The dairy operation failed in the fall of 1974. The cattle were turned over to the Dolson Company. Respondent paid the remaining deficiency by transferring property worth $45,000 to Dolson Company. The District Court found that Lillethun and Rock had their milk bases returned to them in accordance with the earlier agreement of the parties. At that time, they were not in a position to utilize their milk bases and consequently lost them because of non-production for a period established by state regulation.
This case commenced on April 18, 1975 when Farmer's State Bank of Victor filed an action against K.N. Lillethun, Joe Rock and ICC to collect on several promissory notes, and against James and Phillis Edmiston for conversion of the collateral securing one of the notes, explained above. The complaint was later amended to name Harry and Helen Johnson as defendants since they purchased the collateral from the Edmistons. Lillethun, Rock and ICC filed a cross-claim against the Edmistons for conversion (226) and for indemnification for any judgment entered against them. The Johnsons also filed a cross-claim against the Edmistons for indemnification. On November 4, 1977, Lillethun, Rock and ICC filed an amended cross-complaint against the Edmistons for conversion of the collateral and conversion of money and Lillethun filed against respondent for stopping (94) payment on the $27,500 check. They also cross-complained against the Johnsons.
On January 4, 1984, Lillethun, Rock and ICC sought leave to file a second amended cross-complaint. This complaint alleged breach of contract, fraud committed with respect to that contract, and conspiracy to commit fraud. The Johnsons' motion to dismiss the claims against them was granted. This Court allowed the filing of the second amended cross-complaint against the Edmistons. Edmistons' answer raised the statute of limitations as a defense to all claims except conversion of equipment which was alleged in the first cross-complaint in 1975 and for stopping payment on the check which was alleged in the first amended cross-complaint filed in 1977.
Following plaintiff's case-in-chief, the District Court dismissed the case against Phillis Edmiston. That order is not being appealed. After the trial on April 11-13, 1984, the court entered judgment in favor of respondent on all claims.
Appellants raise the following issues on appeal:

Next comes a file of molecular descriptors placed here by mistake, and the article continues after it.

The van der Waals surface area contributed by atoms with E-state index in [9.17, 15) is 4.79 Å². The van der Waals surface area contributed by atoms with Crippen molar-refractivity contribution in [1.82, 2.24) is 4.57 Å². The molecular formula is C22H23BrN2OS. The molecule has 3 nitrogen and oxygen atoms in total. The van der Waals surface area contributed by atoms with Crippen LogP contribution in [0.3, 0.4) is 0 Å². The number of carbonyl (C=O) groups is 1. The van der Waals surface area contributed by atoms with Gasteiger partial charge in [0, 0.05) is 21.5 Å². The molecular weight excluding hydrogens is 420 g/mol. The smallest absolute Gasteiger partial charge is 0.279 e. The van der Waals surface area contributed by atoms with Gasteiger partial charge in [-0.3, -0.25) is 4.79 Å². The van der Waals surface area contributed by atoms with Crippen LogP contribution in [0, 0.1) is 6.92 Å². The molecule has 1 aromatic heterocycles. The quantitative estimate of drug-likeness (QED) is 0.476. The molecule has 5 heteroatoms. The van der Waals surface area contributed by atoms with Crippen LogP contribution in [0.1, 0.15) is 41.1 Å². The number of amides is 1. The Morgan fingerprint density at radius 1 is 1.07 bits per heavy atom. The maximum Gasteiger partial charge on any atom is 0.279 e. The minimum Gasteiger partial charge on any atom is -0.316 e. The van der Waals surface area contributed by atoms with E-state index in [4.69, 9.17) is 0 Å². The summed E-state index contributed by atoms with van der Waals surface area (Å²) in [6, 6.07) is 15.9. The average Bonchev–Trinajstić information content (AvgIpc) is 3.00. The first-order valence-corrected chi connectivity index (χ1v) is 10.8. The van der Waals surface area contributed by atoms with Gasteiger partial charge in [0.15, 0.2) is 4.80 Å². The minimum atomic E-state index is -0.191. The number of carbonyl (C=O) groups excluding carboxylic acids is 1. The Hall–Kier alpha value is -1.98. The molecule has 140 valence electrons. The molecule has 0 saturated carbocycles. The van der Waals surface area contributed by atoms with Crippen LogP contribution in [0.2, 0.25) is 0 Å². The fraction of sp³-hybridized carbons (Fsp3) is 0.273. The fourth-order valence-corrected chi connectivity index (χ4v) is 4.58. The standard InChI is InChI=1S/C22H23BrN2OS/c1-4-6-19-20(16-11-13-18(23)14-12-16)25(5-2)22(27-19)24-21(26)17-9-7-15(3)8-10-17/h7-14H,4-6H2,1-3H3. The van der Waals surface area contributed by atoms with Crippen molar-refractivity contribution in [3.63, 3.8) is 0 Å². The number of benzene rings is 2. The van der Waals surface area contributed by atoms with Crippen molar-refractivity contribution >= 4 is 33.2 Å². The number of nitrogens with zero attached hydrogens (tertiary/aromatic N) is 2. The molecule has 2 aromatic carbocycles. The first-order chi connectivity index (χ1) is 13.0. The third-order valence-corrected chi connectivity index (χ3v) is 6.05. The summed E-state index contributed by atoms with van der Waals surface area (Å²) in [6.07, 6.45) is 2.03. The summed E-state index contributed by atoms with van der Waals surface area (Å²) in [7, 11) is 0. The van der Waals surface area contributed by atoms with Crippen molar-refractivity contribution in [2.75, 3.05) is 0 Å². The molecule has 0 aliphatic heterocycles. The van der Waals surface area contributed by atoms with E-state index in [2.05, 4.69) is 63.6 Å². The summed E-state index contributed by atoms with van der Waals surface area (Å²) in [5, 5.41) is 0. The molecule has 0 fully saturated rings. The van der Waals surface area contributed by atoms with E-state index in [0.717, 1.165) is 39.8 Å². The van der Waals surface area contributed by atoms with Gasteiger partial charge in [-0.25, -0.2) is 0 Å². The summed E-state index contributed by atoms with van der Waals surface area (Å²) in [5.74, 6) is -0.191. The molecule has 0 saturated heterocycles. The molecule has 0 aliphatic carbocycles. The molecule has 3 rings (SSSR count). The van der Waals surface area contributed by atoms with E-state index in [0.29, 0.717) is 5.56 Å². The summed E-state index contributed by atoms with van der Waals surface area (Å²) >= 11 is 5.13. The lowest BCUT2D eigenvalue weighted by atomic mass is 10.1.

(1) Did the District Court err in concluding Lillethun and Rock had not established claims for constructive fraud and breach of fiduciary duty against respondent?
(2) Did the District Court err in concluding Lillethun and Rock had not established a claim for conversion against respondent?
(3) Did the District Court err in not entering findings or conclusions on ICC's claims against respondent?
(4) Was there substantial credible evidence to support the District Court's findings?
Respondent raises an additional issue:
(5) Are any or all of appellants' claims barred by statutes of limitations?
The issues raised by appellants all concern whether the District Court's
findings and judgment were proper.
Appellants contend, as part of their claim for constructive fraud, that respondent breached his fiduciary duty by failing to inform them of his true intention to sell the ranch, causing their greatest (95) damages. Constructive fraud is "any breach of duty which ... gains an advantage to the person in fault ... by misleading another to his prejudice." § 28-2-406, MCA. The parties presented conflicting evidence both on whether Lillethun and Rock knew respondent's ranch was for sale and on respondent's intentions. Appellants do not seriously dispute the findings that respondent made his agreed financial contribution, that he paid other expenses in an effort to find financing and that he travelled to numerous places to find financing. The District Court also determined that respondent used his best efforts to make the dairy operation a success and concluded that he "exercised diligent good faith efforts" on behalf of ICC. We find there was substantial evidence for the District Court to conclude that respondent did not breach any duty and that, as a result, appellants failed to establish a claim for constructive fraud.